Cards Against Humanity
Cards Against Humanity is a social game with a theme of adult humor. At the beginning of each round, players draw enough cards so that they have 7 white cards in their hand. The white cards have various words or phrases on them. One player is selected to be the Card Tzar, and a new player is selected to be the Card Tzar each round. The Card Tzar draws a black card, which has a prompt with blanks in it, and reads it out loud. The rest of the players submit white cards to fill in the blanks. Then, the Card Tzar reads the player responses out loud and selects the funniest one. The player with the response that gets chosen wins one point.
This game differentiates itself from many other social games that have clear answers, such as social deduction games, because the selection of players who win points is completely subjective. This makes the game fun and relaxed because it makes the game about appealing to your audience rather than having to think really hard about strategy.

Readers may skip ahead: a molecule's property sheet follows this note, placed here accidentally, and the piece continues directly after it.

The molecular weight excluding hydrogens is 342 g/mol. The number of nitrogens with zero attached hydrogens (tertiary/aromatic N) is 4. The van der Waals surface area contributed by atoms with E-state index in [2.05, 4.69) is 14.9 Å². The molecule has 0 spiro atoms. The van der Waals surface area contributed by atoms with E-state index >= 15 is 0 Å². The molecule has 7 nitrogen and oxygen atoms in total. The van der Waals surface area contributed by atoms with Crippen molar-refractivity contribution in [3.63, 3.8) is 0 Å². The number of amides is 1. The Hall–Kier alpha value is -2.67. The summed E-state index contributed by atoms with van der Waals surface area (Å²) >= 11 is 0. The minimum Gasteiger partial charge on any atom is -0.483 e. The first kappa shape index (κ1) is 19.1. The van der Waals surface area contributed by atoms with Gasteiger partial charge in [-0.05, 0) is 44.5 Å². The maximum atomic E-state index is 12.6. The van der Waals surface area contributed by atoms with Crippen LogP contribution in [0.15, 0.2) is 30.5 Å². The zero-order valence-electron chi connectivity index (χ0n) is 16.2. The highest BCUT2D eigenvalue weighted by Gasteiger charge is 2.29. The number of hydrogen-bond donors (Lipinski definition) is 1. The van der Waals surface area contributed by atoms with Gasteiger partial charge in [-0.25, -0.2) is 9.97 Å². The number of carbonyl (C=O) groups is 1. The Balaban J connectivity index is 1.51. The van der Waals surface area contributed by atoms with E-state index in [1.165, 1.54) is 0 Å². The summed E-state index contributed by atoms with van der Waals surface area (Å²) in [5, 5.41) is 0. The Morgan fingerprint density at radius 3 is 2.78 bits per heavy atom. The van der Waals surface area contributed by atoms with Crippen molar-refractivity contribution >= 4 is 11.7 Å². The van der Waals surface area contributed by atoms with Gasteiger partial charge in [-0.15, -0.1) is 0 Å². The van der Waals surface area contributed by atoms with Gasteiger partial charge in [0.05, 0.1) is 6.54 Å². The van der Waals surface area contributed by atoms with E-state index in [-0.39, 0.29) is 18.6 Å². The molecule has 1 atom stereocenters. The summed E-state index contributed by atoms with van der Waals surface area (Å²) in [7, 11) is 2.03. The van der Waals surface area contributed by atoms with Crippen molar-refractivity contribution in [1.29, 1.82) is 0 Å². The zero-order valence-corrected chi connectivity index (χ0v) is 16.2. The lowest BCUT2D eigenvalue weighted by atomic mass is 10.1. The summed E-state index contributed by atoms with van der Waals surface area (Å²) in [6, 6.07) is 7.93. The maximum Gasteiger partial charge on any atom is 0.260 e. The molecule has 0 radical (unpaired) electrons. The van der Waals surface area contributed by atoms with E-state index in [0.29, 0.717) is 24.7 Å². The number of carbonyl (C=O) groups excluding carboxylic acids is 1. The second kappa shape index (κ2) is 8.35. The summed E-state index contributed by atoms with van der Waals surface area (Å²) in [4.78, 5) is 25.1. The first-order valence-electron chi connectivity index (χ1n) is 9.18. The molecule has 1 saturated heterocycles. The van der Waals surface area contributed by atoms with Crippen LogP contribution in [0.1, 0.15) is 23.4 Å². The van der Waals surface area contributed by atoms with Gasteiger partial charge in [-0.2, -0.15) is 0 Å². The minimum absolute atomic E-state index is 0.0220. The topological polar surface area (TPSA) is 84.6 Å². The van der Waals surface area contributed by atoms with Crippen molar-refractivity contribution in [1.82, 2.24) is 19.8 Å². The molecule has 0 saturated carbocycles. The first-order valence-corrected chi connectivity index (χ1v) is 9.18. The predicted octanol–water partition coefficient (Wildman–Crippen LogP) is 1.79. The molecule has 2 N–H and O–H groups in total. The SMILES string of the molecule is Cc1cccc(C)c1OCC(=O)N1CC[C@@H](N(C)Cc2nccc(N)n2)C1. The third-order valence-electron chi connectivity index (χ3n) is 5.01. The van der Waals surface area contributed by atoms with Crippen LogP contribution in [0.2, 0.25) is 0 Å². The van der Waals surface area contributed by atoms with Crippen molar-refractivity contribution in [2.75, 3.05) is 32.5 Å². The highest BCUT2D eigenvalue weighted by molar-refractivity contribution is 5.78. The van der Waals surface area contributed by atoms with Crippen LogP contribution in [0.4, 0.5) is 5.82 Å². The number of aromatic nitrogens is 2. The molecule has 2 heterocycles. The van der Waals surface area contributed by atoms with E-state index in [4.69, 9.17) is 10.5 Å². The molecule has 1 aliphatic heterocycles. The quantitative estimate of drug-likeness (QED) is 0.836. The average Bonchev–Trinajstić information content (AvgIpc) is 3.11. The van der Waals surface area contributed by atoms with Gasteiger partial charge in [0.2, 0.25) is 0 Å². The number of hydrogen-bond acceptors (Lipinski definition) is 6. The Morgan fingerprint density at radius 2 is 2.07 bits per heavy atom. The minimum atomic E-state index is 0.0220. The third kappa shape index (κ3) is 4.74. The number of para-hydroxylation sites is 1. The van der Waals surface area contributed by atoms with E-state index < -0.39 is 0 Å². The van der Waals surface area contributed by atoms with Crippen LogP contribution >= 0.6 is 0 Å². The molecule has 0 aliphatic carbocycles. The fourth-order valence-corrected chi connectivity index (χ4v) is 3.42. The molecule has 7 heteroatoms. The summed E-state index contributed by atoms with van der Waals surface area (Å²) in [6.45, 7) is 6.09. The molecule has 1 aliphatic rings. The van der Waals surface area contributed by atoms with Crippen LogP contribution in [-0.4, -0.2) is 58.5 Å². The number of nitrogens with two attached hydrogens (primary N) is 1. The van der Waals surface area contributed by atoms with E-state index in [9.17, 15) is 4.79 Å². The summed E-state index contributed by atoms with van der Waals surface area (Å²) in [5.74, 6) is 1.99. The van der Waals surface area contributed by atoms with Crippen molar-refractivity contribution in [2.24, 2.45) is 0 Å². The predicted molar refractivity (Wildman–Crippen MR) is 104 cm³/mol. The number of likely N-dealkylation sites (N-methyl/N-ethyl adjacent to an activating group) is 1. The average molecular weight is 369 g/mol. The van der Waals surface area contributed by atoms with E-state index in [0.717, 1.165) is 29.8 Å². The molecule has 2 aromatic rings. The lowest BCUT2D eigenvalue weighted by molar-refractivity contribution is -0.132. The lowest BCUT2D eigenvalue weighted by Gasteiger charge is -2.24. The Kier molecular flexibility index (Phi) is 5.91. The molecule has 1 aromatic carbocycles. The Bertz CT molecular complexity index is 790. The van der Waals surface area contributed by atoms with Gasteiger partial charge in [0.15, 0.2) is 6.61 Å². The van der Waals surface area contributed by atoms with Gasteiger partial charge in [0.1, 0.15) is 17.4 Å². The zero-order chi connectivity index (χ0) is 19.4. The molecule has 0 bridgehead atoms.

The game also differentiates itself from games like Quiplash because rather than having a group of people vote on the best response, there is just one person each round who determines the best response. This mechanism is interesting because it removes any potential issues of there being a tie, which could happen if you had players vote instead.
Also unlike Quiplash, Cards Against Humanity does not allow players to write their own responses and instead restricts them to using pre-written responses on the white cards. This is super important in making Cards Against Humanity a funny game because it forces players to respond with outrageous words and phrases that they otherwise probably wouldn’t use. However, by doing this, the game potentially restricts players from being their most creative selves. While players can express some creativity through choosing which cards to put together in their responses, they are not able to show off their own humor and wit through writing their own original responses.